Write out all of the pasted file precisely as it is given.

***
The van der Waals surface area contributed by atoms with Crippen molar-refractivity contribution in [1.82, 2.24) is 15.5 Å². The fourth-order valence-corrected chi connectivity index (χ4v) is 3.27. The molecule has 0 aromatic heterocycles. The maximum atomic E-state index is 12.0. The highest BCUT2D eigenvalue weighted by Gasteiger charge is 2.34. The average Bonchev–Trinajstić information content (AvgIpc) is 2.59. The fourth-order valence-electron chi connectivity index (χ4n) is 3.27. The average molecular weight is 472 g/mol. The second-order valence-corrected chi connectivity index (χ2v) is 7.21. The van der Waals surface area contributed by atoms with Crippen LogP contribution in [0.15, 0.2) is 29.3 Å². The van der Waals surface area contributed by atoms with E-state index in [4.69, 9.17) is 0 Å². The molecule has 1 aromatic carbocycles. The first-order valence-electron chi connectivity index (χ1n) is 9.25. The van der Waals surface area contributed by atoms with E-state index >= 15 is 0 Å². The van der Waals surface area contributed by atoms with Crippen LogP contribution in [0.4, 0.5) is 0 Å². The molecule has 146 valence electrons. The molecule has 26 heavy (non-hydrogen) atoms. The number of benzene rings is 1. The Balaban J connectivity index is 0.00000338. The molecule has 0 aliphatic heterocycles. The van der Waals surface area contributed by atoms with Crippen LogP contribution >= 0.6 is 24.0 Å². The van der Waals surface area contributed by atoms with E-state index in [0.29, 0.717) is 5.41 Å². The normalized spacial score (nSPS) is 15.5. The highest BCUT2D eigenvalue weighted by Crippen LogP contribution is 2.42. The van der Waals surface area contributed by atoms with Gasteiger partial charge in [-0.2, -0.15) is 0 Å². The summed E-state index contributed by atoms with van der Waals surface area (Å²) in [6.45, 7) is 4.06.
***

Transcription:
The van der Waals surface area contributed by atoms with Crippen molar-refractivity contribution in [1.82, 2.24) is 15.5 Å². The fourth-order valence-corrected chi connectivity index (χ4v) is 3.27. The molecule has 0 aromatic heterocycles. The maximum atomic E-state index is 12.0. The highest BCUT2D eigenvalue weighted by Gasteiger charge is 2.34. The average Bonchev–Trinajstić information content (AvgIpc) is 2.59. The fourth-order valence-electron chi connectivity index (χ4n) is 3.27. The average molecular weight is 472 g/mol. The second-order valence-corrected chi connectivity index (χ2v) is 7.21. The van der Waals surface area contributed by atoms with Crippen LogP contribution in [0.15, 0.2) is 29.3 Å². The van der Waals surface area contributed by atoms with E-state index in [4.69, 9.17) is 0 Å². The molecule has 1 aromatic carbocycles. The first-order valence-electron chi connectivity index (χ1n) is 9.25. The van der Waals surface area contributed by atoms with E-state index >= 15 is 0 Å². The van der Waals surface area contributed by atoms with Crippen LogP contribution in [0.4, 0.5) is 0 Å². The molecule has 146 valence electrons. The molecule has 26 heavy (non-hydrogen) atoms. The number of benzene rings is 1. The Balaban J connectivity index is 0.00000338. The molecule has 0 aliphatic heterocycles. The van der Waals surface area contributed by atoms with Crippen LogP contribution >= 0.6 is 24.0 Å². The van der Waals surface area contributed by atoms with E-state index in [0.29, 0.717) is 5.41 Å². The normalized spacial score (nSPS) is 15.5. The highest BCUT2D eigenvalue weighted by Crippen LogP contribution is 2.42. The van der Waals surface area contributed by atoms with Gasteiger partial charge in [-0.2, -0.15) is 0 Å². The summed E-state index contributed by atoms with van der Waals surface area (Å²) in [6.45, 7) is 4.06.